On a First-Name Basis with People I’ve Never Met: A Personal Introduction to Crockett Johnson and Ruth Krauss

Crockett Johnson, "How to write a book," illus. from Ruth Krauss's How to Make an EarthquakeYesterday, I sent off (what I hope is) the final revision of the manuscript for my biography of Crockett Johnson and Ruth Krauss.  After I did, I began reading Storyteller: The Authorized Biography of Roald Dahl (2010), which Donald Sturrock (the author) begins by describing his own relationship with his subject.  It helped me understand Walter’s (my editor’s) suggestion that, in my introduction, I expand more on my primary sources: “Who were your most significant interviews? […] What archives do you wish had been present?” he asked. I elected not to follow this suggestion: the acknowledgments cover this, and, in any case, who cares about the biographer?  What’s important is the biographer’s subject – or, in my case, subjects.  Right?

Maybe.  You see, Sturrock’s intro works really well.  He describes meeting Dahl, and some of the time he spent with him.  And so… I wonder. My question for you, dear readers, is this: ought my intro to The Purple Crayon and a Hole to Dig: The Lives of Crockett Johnson and Ruth Krauss (forthcoming, UP Mississippi, 2012) address my personal relationship to my subjects?  If it did, that portion of the intro would look something like the following.

* * * * *

I never met Crockett Johnson or Ruth Krauss.  He died when I was 6 years old.  As I worked on this book, I have often wished that, as a 6-year-old, I had persuaded my parents to drive me from Lynnfield, Massachusetts (where we lived) to Westport, Connecticut (where Johnson died).  By the age of 6, I had read and loved Harold and the Purple Crayon.  But, at the age of 6, it would never have occurred to me to seek the author of a book.  I did not know any authors.  I did not know that you could seek them.  I simply loved to read.

My adult life overlapped with Ruth Krauss’s.  She died just as I was finishing my first year of graduate school.  Unfortunately, I did not know then that I would become a scholar of children’s literature.  This was not an option at Vanderbilt; my serious study of the field began only after I received my Ph.D.  And I did not know that I would undertake anything as quixotic or ambitious as a biography.  My discovery of ambition was also a post-Ph.D. phenomenon. That stemmed from the realization that I would need to publish or be condemned to life as Adjunct Boy (as I wryly called myself then). And so I did not – say, on a visit to my mother and stepfather in Hamden, Connecticut – make the drive down the coast to look up Ruth Krauss in Westport.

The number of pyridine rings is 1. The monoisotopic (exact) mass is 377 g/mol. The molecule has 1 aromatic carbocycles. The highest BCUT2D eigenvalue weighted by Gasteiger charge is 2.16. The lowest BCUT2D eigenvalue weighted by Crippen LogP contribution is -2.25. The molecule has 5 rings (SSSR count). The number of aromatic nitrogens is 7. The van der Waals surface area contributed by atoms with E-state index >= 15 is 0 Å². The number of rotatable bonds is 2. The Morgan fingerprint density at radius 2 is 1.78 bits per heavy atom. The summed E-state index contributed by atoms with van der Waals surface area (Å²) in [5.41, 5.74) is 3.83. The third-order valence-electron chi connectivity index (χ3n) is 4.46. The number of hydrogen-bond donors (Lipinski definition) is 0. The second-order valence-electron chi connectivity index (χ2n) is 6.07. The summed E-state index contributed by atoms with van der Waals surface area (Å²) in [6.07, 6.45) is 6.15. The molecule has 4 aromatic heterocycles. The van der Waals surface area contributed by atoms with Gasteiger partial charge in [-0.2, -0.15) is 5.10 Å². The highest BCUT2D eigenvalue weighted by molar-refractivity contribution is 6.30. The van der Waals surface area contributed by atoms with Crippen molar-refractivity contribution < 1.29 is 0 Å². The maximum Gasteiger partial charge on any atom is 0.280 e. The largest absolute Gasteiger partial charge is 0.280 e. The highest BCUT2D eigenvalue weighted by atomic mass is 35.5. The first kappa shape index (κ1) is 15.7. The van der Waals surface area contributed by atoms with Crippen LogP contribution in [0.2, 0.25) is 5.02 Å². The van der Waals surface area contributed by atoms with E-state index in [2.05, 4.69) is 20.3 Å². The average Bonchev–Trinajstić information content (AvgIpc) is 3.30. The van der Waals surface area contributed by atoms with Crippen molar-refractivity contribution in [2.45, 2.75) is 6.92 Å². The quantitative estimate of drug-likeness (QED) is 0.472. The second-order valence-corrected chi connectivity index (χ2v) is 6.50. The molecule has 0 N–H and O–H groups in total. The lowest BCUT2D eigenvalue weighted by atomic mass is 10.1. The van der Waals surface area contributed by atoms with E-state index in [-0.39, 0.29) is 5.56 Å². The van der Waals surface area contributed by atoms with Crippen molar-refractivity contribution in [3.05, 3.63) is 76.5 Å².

I wish I had.  And I wish I had taken the day off from Kindergarten to find Crockett Johnson.  At the age of 24, I would have not known all the right questions to ask her.  At the age of 6, I would have been too shy to ask him any questions at all.

However, as I have grown to know Ruth and Dave (his real name, and the one his friends used), I have often thought: what would it be like to have a relationship with them that is not purely imaginary?  I realize, of course, that even “real” relationships are imaginary.  Only very rarely do we know what another person truly thinks of us; we fill that absence with imagined esteem, suspicion, love, anger, etc.  At the age of 24, Donald Sturrock met Roald Dahl, but (as he tells us) was unaware at the time of Dahl’s irritation that the BBC had “sent a fucking child” to interview him.  The imagined rapport (which, I have no doubt, was also a genuine rapport) enabled their acquaintance to deepen, and this relationship informs Sturrock’s lucid, engaging biography.

It’s a curious feeling to be on a first-name basis with people you’ve never met. I know Ruth and Dave intimately. But I did not know them at all, in life. The basis of our relationship derives from three dozen archives, four score personal interviews, everything they wrote, everything written about them, and contexts (historical, cultural, literary, geographical, political) derived from hundreds of books and articles.